There isn’t much she can eat; but what she does, she does with feeling.
Now, I’m not a fussy eater…
*prolonged pause, while she waits for the laughter to die down at the back*
…but when I was a lass, I couldn’t eat curry. You may remember – those who know me in real life certainly will – my Three Cardinal Rules of Food (which have undergone some honing since I last posted them):
1. No foods that look like vomit or contain mayonnaise;
2. No foods with names so fancy you can’t actually tell what’s in it;
2. (a) Do not order a cheeseburger from a place where you have to specify that you would like it “well done”;
3. No fish. It’s a bit ming.
I remember the night that changed all that. It was the 18th birthday party of one of my friends from the supermarket where I worked for six and a half years, and her night out was planned for a local Indian restaurant. Not wanting to be a bother, I scanned the menu and came across a curry that I managed to equate in my head with a spicy pasta sauce. That was a chicken jalfrezi – a dish which even translates as “dry fry” – and it was absolutely lovely.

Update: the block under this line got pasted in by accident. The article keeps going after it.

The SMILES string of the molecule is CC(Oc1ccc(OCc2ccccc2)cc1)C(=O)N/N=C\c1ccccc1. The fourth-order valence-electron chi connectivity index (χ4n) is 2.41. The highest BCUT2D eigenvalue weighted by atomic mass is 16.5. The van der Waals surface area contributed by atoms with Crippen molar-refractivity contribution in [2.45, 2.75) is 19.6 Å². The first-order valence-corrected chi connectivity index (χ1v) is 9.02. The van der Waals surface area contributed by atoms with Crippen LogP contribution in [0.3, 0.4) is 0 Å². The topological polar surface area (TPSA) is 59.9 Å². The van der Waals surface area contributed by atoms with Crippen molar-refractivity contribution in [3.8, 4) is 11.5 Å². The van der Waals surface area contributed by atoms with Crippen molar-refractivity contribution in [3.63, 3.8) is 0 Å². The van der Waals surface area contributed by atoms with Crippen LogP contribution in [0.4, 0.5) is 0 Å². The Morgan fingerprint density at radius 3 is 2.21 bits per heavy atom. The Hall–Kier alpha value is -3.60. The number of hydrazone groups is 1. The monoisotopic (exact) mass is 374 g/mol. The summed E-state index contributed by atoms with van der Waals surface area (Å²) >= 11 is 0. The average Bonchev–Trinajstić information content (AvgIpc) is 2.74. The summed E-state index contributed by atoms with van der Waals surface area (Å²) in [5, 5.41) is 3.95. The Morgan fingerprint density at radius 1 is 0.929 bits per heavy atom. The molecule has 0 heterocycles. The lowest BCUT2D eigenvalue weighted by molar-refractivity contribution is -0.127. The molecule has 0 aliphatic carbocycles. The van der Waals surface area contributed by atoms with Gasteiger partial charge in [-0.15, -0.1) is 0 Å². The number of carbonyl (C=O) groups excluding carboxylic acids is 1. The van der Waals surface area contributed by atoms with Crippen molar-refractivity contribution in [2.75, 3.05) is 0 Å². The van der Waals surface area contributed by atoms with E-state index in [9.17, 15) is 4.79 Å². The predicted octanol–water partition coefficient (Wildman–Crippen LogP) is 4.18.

However, the Ashoka chain of restaurants in the Glasgow area seems determined to send me back to those pickier times of my teens. I’ve worked out that there are several traditional curry recipes I can comfortably eat, basically the ones in tomato sauce without any cream or yoghurt added. What that relies on is that particular chains don’t devise their own recipes and give them those names. I understood a jalfrezi to be a relatively dry dish, with peppers and chilli, as per the link above. However, the takeaway that arrived last night came in a putrid, peach-coloured creamy sauce with bloody raisins in it. I’ve now had a look at the menu online and discovered that a “jalfrezi”, as the Ashoka understands it, consists of “ginger, garlic, aromatic Indian spices, crunchy almonds, cashews, sultanas and a flourish of fresh cream and coconut cream”. Even my mum thought it looked like baby vomit.
And she was so upset. We’ve had problems ordering from Ashoka before, because their Rogan Josh comes with added cream. She’d spent all this money on a takeaway as a special treat for me, and in the end I could only fish out four bits of chicken to eat along with the rice. “I could be lactose intollerant,” I sighed. “Are you?” my mum asked before realising, “no… Starbucks.”
I’ve now printed off a copy of the Ashoka’s menu, and I am going to teach myself their weird-ass bollocks recipes before our next order. “You could call it WAB… or invert it to BAW, as in your curry’s baw, mate,” says my evil genius colleague.
Blogs are ace. Who needs to cover world politics when you can have a good old moan, eh?
[PHOTO: Day 297.]